Changing Your Identity with su
Occasionally, you may need to log in with a userid other than your own or need to relog in with your own userid. For example, you might want to check configuration settings that you've changed before logging out to make sure that they work. Or, if you change your shell, you might want to check it before you log out (and you should do that, by the way).
You can use the su (substitute user) command to either log in as another user (Code Listing 3.15) or to start a new login shell.
Code Listing 3.15. Changing back and forth from one user to another (and exiting from multiple shells) can get a little confusing, but the prompt often tells you who you are and what directory you're in.
[ejr@hobbes asr]$ ls Projects testing [ejr@hobbes asr]$ su asr Password: [asr@hobbes asr]$ ls Projects testing [asr@hobbes asr]$ su - ejr Password: [ejr@hobbes ejr]$ ls Mail editme script2.sed Projects fortunes.copy scriptextra.sed Xrootenv.0 fortunes1.txt sedtest above.htm fortunes2.txt sorted.address.temp address.book groups temp.htm address.temp history.txt tempsort axhome html.htm test bogus html.html test2 chmod.txt mail testing.gif clean manipulate testing.wp compression nsmail typescript [ejr@hobbes ejr]$ exit [asr@hobbes asr]$ exit [ejr@hobbes ejr]$ exit
To log in as a different user with su:
At the shell prompt, type su plus the userid of the user you're logging in as. You'll be prompted for a password just as though you were logging in to the system for the first time (Code Listing 3.15).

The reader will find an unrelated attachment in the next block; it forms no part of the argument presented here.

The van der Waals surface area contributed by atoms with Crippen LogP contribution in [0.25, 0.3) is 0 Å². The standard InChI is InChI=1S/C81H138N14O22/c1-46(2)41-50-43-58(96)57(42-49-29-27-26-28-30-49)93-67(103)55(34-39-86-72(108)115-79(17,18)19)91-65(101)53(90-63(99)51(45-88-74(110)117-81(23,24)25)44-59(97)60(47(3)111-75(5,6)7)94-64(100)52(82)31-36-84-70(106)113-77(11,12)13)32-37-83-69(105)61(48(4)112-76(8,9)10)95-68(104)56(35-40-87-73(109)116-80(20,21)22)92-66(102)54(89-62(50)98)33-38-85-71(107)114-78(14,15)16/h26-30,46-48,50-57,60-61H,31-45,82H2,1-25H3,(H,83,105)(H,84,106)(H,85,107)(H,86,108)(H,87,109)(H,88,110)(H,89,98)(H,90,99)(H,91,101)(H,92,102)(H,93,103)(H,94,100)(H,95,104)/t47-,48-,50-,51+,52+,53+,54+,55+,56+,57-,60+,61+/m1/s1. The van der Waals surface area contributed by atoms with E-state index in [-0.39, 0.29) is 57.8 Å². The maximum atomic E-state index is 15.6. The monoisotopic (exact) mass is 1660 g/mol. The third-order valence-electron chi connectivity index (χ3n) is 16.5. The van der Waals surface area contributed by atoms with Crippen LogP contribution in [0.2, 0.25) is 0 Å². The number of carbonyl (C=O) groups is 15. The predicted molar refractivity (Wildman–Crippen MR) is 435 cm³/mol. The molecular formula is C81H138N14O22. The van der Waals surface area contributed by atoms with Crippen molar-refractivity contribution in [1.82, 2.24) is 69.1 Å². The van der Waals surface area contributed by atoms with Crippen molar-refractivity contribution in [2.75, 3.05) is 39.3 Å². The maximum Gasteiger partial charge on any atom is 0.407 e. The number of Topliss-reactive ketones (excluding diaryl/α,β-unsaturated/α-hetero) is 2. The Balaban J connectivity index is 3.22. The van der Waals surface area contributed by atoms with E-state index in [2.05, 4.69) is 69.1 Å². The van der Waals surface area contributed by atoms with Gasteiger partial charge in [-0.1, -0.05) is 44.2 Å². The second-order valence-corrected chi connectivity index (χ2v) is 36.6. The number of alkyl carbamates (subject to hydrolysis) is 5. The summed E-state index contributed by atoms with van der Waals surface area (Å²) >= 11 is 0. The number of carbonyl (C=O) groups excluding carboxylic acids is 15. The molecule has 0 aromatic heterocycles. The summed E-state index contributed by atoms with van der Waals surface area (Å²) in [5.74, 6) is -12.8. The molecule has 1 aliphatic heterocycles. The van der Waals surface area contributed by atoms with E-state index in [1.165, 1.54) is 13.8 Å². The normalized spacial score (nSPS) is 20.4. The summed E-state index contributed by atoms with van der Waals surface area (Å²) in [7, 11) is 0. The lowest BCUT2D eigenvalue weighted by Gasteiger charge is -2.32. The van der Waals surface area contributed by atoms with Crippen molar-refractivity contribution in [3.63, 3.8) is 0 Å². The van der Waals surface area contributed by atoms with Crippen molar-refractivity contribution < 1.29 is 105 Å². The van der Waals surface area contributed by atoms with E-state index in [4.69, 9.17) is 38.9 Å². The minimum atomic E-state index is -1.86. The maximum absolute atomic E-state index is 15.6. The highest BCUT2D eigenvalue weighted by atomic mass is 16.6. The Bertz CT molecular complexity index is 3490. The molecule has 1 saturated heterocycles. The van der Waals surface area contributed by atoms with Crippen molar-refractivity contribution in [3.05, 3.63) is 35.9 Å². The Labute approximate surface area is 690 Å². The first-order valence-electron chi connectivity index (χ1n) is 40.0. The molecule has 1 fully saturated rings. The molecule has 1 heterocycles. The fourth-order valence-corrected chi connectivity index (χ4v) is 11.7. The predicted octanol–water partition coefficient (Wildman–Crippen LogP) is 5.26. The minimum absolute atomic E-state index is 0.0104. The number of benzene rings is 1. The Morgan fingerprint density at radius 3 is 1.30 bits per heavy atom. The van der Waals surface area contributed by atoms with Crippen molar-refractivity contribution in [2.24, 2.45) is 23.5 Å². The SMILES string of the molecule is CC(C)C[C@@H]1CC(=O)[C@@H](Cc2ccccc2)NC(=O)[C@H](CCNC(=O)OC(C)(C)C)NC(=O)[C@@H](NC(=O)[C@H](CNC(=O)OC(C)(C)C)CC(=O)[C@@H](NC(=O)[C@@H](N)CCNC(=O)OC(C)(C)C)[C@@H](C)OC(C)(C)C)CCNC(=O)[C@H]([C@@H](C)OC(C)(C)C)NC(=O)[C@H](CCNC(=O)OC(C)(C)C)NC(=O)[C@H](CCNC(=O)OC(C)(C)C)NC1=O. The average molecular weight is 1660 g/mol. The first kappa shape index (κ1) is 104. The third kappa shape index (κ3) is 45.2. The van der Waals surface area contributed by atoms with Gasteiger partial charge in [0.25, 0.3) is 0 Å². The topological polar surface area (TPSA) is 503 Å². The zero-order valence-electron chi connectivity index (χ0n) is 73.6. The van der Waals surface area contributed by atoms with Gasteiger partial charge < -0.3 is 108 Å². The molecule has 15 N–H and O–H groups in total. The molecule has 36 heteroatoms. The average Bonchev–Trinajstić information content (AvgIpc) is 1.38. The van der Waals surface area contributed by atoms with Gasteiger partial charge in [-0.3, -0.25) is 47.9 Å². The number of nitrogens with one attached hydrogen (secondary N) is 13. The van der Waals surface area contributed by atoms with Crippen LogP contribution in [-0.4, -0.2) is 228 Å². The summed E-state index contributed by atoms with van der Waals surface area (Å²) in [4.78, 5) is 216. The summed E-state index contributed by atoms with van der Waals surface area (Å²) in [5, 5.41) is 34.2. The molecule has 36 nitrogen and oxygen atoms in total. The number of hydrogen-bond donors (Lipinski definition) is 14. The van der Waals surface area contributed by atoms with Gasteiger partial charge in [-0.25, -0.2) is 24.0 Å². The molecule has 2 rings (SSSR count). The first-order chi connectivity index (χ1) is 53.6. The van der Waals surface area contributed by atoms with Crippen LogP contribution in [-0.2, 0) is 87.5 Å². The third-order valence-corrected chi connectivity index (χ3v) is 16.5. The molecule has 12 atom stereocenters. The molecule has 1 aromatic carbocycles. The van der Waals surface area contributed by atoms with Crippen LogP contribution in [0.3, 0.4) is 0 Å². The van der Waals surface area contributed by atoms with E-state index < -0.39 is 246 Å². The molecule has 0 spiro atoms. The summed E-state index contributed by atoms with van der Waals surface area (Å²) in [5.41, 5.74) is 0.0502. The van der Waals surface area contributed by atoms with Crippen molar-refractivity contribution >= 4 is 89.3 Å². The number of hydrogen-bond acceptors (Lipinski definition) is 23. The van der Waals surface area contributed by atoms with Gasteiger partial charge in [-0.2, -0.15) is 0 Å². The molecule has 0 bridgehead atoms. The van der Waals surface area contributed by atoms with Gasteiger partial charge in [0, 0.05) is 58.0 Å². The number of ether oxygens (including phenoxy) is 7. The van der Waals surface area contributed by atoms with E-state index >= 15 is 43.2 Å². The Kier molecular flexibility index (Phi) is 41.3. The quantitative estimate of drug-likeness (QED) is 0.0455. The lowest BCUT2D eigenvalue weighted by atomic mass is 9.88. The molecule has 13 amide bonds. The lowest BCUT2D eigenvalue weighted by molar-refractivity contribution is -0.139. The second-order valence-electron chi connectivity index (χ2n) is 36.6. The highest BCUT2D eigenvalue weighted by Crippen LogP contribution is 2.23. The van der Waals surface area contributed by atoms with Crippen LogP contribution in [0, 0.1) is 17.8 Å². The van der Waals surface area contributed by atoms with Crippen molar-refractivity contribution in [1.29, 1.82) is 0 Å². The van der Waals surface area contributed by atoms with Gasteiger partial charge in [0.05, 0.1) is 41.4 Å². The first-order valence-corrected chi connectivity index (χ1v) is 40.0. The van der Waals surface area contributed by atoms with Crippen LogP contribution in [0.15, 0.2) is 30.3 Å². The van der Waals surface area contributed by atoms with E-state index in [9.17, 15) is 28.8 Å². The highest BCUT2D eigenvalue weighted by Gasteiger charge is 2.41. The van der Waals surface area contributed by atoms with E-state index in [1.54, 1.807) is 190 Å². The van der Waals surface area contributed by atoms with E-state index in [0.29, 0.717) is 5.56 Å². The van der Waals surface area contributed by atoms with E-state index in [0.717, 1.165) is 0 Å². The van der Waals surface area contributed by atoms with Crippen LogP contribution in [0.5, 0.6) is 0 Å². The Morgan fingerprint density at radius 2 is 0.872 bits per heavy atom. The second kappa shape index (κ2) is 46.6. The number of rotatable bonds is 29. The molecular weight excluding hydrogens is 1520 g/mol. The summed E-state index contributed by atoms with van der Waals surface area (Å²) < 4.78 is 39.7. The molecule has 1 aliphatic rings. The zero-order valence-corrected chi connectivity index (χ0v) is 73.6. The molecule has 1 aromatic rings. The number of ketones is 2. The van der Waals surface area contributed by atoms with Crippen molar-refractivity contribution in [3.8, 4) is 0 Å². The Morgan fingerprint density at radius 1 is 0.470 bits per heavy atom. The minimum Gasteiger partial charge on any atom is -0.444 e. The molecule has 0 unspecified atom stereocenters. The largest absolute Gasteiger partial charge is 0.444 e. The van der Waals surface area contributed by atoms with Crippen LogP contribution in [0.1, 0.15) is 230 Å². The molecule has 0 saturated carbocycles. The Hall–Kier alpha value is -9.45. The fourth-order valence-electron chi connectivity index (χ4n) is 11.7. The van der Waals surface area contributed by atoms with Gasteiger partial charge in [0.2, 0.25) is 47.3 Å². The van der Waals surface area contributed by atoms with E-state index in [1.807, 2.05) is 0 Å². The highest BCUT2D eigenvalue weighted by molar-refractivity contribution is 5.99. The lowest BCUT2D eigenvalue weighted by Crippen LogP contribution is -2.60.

If you do not specify a username, the system will assume you mean the root user.
If you're logged in as root to begin with, you won't be prompted to give a password.
You will now be logged in as the new user and be able to work just as if you were that user, though you'll be in the same directory with the same settings that you had before you issued the su command.
To start a new login shell with su:
su - yourid
At the shell prompt, type su - yourid (of course, use your own userid or that of the user you want to change to). The addition of the hyphen (-) will force a new login shell and set all of the environment variables and defaults according to the settings for the user.
To Return to The Previous Shell:
If you have root access and you ssh to the system to administer it, you should use su to provide a little extra security. Rather than log in directly as root and leave the remote possibility of having your password stolen (or sniffed) off your local system, log in as yourself, then use su (with no other information) to change to root.
If you su to another user with su user (no hyphen) and the new user doesn't have read and execute permissions for the current directory, you will see shell error messages. You can disregard these. See Chapter 5 for more about read and execute permissions.